19. Join All the Glorious Names (John 1)
19. Join all the glorious names
By now we have been introduced to all the main disciples that appear in John’s narrative, except for Thomas who appears later. John never gives us a comprehensive list of who they all were, like the other gospel writers. He is not interested in expanding the story line to be inclusive, even for himself. He is only interested in highlighting those people who are an integral part of the message he is looking to get across. If someone is mentioned by name it is important, there is a reason for it. That is because there is only one Person that is really important and by the end of this first chapter John has given Him many names to prove that point.
John gives Him many names and titles so that his readers would have an idea of the scope of Who they were dealing with, regardless of their backgrounds. Some of the names and titles would be understood by Greeks, others by Hebrews, but by any means and in a variety of ways he wants us to get the truth of who this really is.
In his first chapter, John uses at least fourteen names to describe Jesus.
• The Word (Logos): “In the beginning was the Word, and the Word was with God, and the Word was God. He was in the beginning with God” (John 1:1)
• God: “and the Word was God.” (John 1:1)
• The Light: “The light shines in the darkness, and the darkness has not overcome it.” (John 1:5)
• The One and Only of the Father: “And the Word became flesh and dwelt among us, and we have seen his glory, glory as of the only Son from the Father” (John 1:14)
• Jesus Christ (Jesus the Anointed One, Messiah): “For the law was given through Moses; grace and truth came through Jesus Christ.” (John 1:17)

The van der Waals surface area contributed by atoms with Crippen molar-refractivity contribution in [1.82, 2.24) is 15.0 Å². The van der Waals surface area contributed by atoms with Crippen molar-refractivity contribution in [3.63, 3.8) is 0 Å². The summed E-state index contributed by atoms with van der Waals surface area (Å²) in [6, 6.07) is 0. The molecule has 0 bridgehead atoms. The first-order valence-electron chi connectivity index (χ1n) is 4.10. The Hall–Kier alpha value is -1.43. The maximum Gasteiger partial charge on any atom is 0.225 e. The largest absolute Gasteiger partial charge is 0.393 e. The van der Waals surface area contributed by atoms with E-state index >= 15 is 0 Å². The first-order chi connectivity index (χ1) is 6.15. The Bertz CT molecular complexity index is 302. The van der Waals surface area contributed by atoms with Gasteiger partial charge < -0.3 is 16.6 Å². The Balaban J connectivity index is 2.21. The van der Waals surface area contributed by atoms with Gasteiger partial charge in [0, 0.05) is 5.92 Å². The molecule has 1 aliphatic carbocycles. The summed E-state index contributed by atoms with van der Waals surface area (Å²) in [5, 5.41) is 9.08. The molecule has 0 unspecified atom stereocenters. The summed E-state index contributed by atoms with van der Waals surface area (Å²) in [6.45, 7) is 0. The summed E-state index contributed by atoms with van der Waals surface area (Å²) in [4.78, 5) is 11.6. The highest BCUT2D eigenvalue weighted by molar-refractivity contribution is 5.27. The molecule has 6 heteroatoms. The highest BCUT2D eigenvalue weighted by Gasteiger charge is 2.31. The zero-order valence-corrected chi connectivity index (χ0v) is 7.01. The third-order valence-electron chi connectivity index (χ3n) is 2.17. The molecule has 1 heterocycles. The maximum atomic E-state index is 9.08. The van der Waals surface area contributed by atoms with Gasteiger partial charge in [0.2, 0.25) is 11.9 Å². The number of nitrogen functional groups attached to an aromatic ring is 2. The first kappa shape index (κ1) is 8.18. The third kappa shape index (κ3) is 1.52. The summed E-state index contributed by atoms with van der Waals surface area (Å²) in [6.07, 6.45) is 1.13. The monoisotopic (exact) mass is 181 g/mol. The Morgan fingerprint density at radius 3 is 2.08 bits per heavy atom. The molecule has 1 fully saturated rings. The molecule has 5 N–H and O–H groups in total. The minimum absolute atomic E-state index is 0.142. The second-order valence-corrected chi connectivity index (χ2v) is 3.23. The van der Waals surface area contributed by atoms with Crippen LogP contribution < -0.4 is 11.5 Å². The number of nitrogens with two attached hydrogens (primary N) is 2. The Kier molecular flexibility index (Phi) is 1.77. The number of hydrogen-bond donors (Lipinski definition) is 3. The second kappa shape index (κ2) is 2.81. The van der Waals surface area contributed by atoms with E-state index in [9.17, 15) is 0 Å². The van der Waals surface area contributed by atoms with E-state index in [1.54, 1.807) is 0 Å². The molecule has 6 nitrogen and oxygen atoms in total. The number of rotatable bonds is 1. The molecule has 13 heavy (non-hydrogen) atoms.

• The One and Only of God: “No one has ever seen God; the only God, who is at the Father’s side, he has made him known.” (John 1:18)
• Jesus: “The next day he saw Jesus coming toward him” (John 1:29)
• The Lamb of God: “Behold, the Lamb of God, who takes away the sin of the world!” (John 1:29 & John 1:36)
• Son of God: “And I have seen and have borne witness that this is the Son of God.” (John 1:34)
• Rabbi: “Jesus turned and saw them following and said to them, ‘What are you seeking?’ And they said to him, ‘Rabbi’ (which means Teacher), ‘where are you staying?’” (John 1:38)
• The Messiah: “He first found his own brother Simon and said to him, ‘We have found the Messiah’ (which means Christ).” (John 1:41)
• Jesus of Nazareth, Son of Joseph: “Philip found Nathanael and said to him, ‘We have found him of whom Moses in the Law and also the prophets wrote, Jesus of Nazareth, the son of Joseph.”’ (John 1:45)
• The King of Israel: “Nathanael answered him, ‘Rabbi, you are the Son of God! You are the King of Israel!’” (John 1: 49)
• The Son of man: “And he said to him, ‘Truly, truly, I say to you, you will see heaven opened, and the angels of God ascending and descending on the Son of Man.’” (John 1:51) This is the title Jesus seems to have most commonly used of Himself.
That’s fourteen different names and titles given to Jesus in the space of 51 verses. No other passage in the Bible is so rich when it comes to unpacking who Jesus really is.